It is always advisable to first have a tree tested before removal to be sure P. ramorum is present. If you are noticing symptoms in spring, attend a nearby SOD Blitz for information on sampling and lab submissions. For more information, go to sodblitz.org.
When trying to determine if an oak may have SOD (caused by the plant pathogen Phytophthora ramorum), the first step is to determine if the tree lies within 1 km of a known outbreak. This can be done by accessing SODMAP at www.sodmap.org or by uploading the free “SODMAP Mobile” app to your smartphone. Stand next to the tree in question and tap the risk button. A response of moderate or high risk would suggest Phytophthora ramorum may be present. The next step is to confirm it is indeed P. ramorum. Make sure the oozing is not wetwood, or bacterial flux, which typically is associated with much more oozing and often has an unpleasant odor. Bacterial flux usually has a watery secretion running down the trunk that originates from a wound or branch crotch. If all symptoms align with SOD, the next step is to test for P. ramorum. If a symptomatic California bay laurel tree is within 10 m of the oak, collect symptomatic bay leaves for testing. This is not a definite diagnosis for the oak, but it may be an acceptable one that does not involve wounding the oak tree for sampling. Bay-based diagnosis for an oak may be less accurate after multiple years of drought, as bays may actually turn from SOD positive to SOD negative during extended dry conditions. One can get bay leaves tested by participating in one of the annual SOD blitzes (www.sodblitz.org) or by submitting samples to the California Department of Food and Agriculture. Testing the oak requires debarking a portion of the tree until the margins of the putative SOD lesion under the bark are visible and then plating the margins of the lesion on Phytophthora-selective medium for laboratory analysis.
SOD Blitzes include a training session for blitz volunteers on SOD and proper sampling, followed by time in the field for collecting and marking sample locations. All necessary collection materials are provided to volunteers during the training session for use either the same day of the training or the day after. All samples are to be dropped off at a designated location (location announced at the training session). There are approximately 20 SOD Blitzes in areas of California that have sudden oak death or at risk of disease establishment. Most of the training sessions are offered on Saturday mornings. SOD Blitz schedules for the coming year are posted annually during the last week of January at www.sodblitz.org.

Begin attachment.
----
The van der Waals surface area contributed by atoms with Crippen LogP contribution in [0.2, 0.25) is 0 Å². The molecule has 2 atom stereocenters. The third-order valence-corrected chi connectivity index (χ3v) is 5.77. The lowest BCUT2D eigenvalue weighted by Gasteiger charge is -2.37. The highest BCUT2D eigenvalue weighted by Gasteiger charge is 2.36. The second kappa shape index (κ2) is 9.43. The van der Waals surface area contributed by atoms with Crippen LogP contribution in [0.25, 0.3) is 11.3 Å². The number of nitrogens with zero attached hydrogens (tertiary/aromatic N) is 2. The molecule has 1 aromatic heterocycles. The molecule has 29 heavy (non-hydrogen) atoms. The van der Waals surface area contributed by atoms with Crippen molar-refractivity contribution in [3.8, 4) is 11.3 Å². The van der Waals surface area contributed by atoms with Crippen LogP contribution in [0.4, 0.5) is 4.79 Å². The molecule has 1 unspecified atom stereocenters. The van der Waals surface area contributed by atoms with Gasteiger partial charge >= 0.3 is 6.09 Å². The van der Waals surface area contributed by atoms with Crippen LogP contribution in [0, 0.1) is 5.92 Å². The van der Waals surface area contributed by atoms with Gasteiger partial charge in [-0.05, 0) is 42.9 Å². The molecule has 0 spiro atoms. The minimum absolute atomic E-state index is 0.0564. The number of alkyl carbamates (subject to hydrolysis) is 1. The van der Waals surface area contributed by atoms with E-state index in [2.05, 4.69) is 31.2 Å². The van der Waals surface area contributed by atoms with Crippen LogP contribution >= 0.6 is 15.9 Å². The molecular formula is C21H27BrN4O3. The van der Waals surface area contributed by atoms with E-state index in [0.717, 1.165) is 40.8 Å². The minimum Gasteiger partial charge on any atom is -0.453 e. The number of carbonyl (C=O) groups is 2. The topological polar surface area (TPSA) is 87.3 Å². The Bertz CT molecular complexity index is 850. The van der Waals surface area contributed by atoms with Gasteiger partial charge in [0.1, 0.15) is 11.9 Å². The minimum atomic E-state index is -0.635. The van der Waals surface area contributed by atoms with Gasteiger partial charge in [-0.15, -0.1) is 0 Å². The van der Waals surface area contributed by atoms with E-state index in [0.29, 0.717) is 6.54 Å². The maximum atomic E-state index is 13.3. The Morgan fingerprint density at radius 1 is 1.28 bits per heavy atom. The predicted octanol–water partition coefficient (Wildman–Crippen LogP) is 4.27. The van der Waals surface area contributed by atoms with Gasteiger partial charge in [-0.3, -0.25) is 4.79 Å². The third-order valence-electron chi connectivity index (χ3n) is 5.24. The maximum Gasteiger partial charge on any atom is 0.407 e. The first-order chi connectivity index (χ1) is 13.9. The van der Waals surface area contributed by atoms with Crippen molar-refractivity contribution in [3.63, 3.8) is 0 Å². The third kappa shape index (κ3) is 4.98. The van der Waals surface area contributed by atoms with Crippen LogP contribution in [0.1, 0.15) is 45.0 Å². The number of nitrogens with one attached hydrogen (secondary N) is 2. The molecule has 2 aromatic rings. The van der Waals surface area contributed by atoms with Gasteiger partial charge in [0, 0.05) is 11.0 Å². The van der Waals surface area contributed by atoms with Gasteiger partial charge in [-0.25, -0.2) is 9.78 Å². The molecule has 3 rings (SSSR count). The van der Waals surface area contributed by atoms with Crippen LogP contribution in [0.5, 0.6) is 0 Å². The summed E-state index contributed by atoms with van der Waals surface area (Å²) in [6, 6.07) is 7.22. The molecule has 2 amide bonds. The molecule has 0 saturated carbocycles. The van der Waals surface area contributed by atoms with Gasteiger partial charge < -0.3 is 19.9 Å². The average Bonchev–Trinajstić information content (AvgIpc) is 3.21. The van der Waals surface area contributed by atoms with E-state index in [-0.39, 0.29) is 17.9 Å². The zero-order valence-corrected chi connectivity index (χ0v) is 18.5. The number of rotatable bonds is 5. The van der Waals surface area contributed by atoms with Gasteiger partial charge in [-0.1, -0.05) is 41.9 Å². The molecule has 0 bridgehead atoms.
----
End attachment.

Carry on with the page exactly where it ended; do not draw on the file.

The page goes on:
Oak testing is routinely done by arborists. It is a rather involved and tedious process that requires a fair amount of finesse and know how as it entails wounding the tree by shaving off the outer layer of bark to collect infected tissue. If you decide to have your oaks tested for SOD, consider going to the Trained Professionals List for arborists that have recently attended an official SOD seminar (Not intended to be a list of recommended professionals, this list does serve as an additional filter when trying to identify arborists that are up-to-date on the latest science-based SOD information.).
Alternatively, a less invasive method of determining the presence or absence of SOD on your property is to sample symptomatic bay leaves (See Hosts and Symptoms for SOD symptoms.). Keep in mind that any infested bay in the general vicinity (typically within 200 ft of an infected oak) may be the inoculum source for infection of your coast live oak. If bay sampling is your preferred method for pathogen detection, you can call your local UC Cooperative Extension office to find out if the California Department of Food and Agriculture is processing leaves from your county and, if so, what the protocol is for sample submissions. In lieu of submitting samples through your county, you can go to www.sodblitz.org to find out when a SOD Blitz will be held in your region (Dates for each year are posted by January 30th. Blitzes typically occur from March to June). Attending a blitz will afford you the opportunity to learn more about SOD, including the latest disease control strategies, during a 1-hour training session. At the end of the session you will be given all sampling materials and instructions for submissions. Blitz participants are free to submit as many leaves as necessary, meaning that you can send in all suspicious leaves from your property as well as from the neighborhood or nearby local parks. All leaves are processed at UC Berkeley and all sampling results are published in a database available at www.sodmap.org or through the free App SODmap mobile.
This beautiful mushroom, the rosy bonnet (Mycena rosea), collected and described by amateur mycologist Giovanni Robich, is vouchered in the herbarium of the Museum of Natural History of Venice, Italy. In fact, the entire herbarium is curated by expert volunteers. UC Berkeley, NCBI, and CBS researchers have sequenced a DNA barcode for most species in the museum and have devised an approach to test the validity of the taxonomy curated by volunteers, showing these volunteers perform as academic researchers.
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